The Israeli army will hold an extensive general staff exercise in the near future, which will be attended by thousands of reservists, as decided by Chief of Staff Aviv Kochavi, despite the coronavirus and concerns over mass infection of soldiers. The army will take a series of safety measures whilst applying lessons learned from the previous outbreak of infection. The IDF still sees some chance of a military conflagration next year in the northern area and the exercise will deal with the General Staff’s preparations for this possibility.
In the meantime, more than 90 days have gone by since a high alert was declared in the Northern Command, for fear of a Hezbollah retaliation from the Lebanese border. The organization is still looking to avenge the death of one of its former activists, a driver who was annexed to the Iranian Revolutionary Guards, in a bombardment that was attributed to Israel at the Damascus airport at the end of July. Israeli intelligence assesses that Hezbollah Secretary General Hassan Nasrallah still seeks an eye for an eye, the killing of a single IDF soldier, to maintain the deterrence equation with Israel. The preparedness remains in effect, in parallel with the talks between Israel and Lebanon about establishing the maritime borders between the two countries.
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Another attack attributed to Israel was reported on the Syrian border, in the area of Quneitra in the Golan Heights. The attack was aimed at a position being used in tandem by the First Corps of the Syrian army and the local Hezbollah command. The IDF has issued explicit warnings to the First Corps commanders, because of their connections with Iran and Hezbollah. Southern Syria hardly ever makes the headlines in the Israeli media, but the reality there is still stormy, despite the return of control there into Syrian President Bashar Assad’s hands in the summer of 2018. Every month 50 to 60 deaths are recorded in various incidents between the Syrian army and local rebel groups. The large rebel organizations that operated in the area in the past have been dismantled and their leaders have fled but, in their stead, new local organizations have sprung up for self-defense.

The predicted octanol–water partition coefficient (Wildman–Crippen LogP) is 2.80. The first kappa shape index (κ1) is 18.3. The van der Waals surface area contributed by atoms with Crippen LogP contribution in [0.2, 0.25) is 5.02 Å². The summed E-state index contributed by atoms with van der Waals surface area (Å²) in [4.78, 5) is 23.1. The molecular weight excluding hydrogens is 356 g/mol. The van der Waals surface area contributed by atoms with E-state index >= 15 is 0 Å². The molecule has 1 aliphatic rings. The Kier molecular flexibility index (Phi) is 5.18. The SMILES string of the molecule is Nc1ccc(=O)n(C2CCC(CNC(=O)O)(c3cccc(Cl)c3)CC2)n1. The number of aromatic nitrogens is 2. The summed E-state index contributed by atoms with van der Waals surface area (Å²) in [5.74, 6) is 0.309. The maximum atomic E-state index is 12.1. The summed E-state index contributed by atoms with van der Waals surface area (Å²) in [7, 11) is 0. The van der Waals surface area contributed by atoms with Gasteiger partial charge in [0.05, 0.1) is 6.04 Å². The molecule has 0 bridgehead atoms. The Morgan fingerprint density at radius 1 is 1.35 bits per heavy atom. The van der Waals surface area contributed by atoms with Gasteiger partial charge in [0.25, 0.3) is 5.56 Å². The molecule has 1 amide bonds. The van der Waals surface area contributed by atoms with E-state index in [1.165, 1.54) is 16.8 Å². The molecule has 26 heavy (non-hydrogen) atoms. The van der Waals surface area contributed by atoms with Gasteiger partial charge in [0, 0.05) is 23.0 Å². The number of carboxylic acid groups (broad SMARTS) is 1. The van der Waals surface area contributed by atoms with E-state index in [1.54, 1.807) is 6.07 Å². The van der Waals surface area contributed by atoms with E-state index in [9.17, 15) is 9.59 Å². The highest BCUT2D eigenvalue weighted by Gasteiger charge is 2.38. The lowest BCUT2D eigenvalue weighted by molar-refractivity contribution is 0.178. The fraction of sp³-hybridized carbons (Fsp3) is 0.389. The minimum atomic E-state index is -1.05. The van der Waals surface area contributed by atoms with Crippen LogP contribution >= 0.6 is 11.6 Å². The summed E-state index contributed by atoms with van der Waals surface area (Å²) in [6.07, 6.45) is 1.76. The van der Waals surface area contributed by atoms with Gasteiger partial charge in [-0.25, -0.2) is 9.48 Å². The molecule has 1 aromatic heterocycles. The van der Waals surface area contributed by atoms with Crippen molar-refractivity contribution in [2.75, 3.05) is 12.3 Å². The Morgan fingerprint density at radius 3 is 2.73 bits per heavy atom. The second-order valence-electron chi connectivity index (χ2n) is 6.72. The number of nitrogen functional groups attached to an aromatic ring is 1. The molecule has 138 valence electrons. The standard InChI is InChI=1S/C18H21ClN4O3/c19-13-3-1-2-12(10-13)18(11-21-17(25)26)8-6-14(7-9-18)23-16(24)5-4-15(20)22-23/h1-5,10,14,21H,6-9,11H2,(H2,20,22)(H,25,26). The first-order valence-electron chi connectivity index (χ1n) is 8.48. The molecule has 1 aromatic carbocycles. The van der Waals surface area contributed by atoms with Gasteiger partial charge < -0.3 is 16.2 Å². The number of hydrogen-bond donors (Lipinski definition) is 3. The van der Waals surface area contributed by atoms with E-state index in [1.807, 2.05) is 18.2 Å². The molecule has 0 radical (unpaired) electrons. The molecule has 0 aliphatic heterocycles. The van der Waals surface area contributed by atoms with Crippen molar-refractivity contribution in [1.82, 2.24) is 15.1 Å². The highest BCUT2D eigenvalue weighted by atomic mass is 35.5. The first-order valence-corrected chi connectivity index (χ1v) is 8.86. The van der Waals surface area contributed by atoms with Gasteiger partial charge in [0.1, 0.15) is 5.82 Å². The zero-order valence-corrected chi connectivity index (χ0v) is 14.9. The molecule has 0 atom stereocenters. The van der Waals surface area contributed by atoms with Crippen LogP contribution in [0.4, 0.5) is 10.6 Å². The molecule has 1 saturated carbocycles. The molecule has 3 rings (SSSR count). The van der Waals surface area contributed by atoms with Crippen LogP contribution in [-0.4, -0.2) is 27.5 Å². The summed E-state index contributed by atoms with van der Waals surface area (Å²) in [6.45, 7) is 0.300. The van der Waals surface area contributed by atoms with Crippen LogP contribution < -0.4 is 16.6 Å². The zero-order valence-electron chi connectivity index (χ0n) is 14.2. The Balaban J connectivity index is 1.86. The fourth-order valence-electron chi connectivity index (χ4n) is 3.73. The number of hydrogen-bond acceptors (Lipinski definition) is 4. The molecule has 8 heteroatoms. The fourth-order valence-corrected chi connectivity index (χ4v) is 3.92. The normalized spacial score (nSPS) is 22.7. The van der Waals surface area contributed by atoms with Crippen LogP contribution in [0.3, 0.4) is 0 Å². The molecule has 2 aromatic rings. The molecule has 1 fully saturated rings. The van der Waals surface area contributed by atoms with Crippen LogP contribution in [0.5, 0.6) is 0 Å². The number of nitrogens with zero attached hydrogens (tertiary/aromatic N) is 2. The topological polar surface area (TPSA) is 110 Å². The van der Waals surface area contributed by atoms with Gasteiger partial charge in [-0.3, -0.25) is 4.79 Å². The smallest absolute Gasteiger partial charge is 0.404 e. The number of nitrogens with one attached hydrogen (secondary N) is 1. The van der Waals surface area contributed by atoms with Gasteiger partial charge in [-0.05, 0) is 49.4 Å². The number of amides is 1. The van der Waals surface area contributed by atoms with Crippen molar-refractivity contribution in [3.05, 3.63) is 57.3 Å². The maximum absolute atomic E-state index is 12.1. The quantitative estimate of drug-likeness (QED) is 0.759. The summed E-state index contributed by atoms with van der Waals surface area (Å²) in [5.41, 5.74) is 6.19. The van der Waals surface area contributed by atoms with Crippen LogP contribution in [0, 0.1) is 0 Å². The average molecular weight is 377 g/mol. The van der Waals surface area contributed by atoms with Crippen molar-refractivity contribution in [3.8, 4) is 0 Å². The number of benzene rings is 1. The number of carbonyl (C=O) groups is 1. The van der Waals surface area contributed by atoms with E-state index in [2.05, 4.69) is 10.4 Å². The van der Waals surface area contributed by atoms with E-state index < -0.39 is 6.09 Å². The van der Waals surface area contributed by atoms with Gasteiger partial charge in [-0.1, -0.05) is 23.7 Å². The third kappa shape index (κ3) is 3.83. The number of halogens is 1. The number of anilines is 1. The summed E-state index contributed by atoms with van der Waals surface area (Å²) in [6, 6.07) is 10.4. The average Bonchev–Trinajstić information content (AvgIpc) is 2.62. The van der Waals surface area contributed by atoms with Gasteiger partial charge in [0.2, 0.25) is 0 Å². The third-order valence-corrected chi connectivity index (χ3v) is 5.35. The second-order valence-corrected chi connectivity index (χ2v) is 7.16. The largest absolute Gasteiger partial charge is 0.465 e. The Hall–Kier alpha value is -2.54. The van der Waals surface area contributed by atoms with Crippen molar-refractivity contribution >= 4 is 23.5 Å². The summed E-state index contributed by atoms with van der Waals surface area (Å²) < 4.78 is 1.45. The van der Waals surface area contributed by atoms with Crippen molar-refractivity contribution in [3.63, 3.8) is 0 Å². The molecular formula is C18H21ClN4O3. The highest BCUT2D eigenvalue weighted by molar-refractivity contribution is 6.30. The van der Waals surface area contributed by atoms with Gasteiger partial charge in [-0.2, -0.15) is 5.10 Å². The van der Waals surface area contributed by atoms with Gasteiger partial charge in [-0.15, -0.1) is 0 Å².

“The truth is that there are no civilians left in southern Syria,” says a security source in Israel. “In every home there is heavy weaponry, which is intended for survival, for protecting the family.” Israel cut its ties in the Syrian Golan Heights with the return of the regime, in an arrangement put together by Russia. In a place where the IDF had operated in the past a field hospital for the benefit of the inhabitants, this past summer a local cell operated by Iran tried to lay landmines for vehicles passing near the border. Four members of the cell were shot and killed. The power struggles in the south are continuing, only Israel no longer has a horse in this race.
The Israeli army is seeing, more than in the past, cracks in the three-way alliance of interests between the regime and its two major patrons, Russia and Iran. President Assad is not pleased with the way the Syrian air defense batteries are being destroyed every time there is a clash between Israel and Iran on Syrian territory. For a long time now Russia, which two years ago was furious at Israel when Syrian anti-aircraft fire downed an Ilyushin plane and killed 15 Russian crew members in northern Syria, has not bothered to complain about attacks attributed to Israel.
After that incident, the Russians threatened to hand S-300 air defense systems over to the regime. In fact, the batteries are still manned by Russian soldiers and are subordinate to commanders of the Russian Army in Syria. This approach is apparently connected to the competition between Russia and Iran over the extent of influence on the regime and the ability to win large projects for rehabilitating the infrastructure in the country, if the war ever ends.
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Iran, more so than Hezbollah, has open accounts with the United States and Israel. Surprises are always possible but less than two weeks before the presidential election in the United States, it appears that Iran – like the rest of the countries in the region – prefers to wait for the results there. President Donald Trump and his Democratic rival former Vice President Joe Biden have both stated their desire to go back to the nuclear agreement, from which Trump withdrew in May of 2018. It is not worth it for Tehran to risk unilateral moves before the state of America is clarified.